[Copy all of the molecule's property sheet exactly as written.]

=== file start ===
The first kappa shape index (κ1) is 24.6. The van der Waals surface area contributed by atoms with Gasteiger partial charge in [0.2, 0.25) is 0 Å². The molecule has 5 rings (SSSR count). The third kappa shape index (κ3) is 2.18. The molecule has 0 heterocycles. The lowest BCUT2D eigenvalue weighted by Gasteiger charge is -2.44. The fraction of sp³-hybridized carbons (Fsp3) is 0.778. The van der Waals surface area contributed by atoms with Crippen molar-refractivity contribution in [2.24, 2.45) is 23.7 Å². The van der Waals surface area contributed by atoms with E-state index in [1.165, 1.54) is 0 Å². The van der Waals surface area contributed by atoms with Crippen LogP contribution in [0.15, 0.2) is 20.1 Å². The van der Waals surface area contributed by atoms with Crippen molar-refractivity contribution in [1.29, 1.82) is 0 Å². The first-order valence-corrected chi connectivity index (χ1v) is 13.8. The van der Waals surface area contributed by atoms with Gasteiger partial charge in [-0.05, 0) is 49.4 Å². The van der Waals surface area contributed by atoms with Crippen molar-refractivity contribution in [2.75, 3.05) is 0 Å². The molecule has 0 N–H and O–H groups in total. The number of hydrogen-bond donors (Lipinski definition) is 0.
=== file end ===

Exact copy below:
The first kappa shape index (κ1) is 24.6. The van der Waals surface area contributed by atoms with Gasteiger partial charge in [0.2, 0.25) is 0 Å². The molecule has 5 rings (SSSR count). The third kappa shape index (κ3) is 2.18. The molecule has 0 heterocycles. The lowest BCUT2D eigenvalue weighted by Gasteiger charge is -2.44. The fraction of sp³-hybridized carbons (Fsp3) is 0.778. The van der Waals surface area contributed by atoms with Crippen molar-refractivity contribution in [2.24, 2.45) is 23.7 Å². The van der Waals surface area contributed by atoms with E-state index in [1.165, 1.54) is 0 Å². The van der Waals surface area contributed by atoms with Crippen LogP contribution in [0.15, 0.2) is 20.1 Å². The van der Waals surface area contributed by atoms with Crippen molar-refractivity contribution in [1.29, 1.82) is 0 Å². The first-order valence-corrected chi connectivity index (χ1v) is 13.8. The van der Waals surface area contributed by atoms with Gasteiger partial charge in [-0.05, 0) is 49.4 Å². The van der Waals surface area contributed by atoms with Crippen molar-refractivity contribution in [2.75, 3.05) is 0 Å². The molecule has 0 N–H and O–H groups in total. The number of hydrogen-bond donors (Lipinski definition) is 0.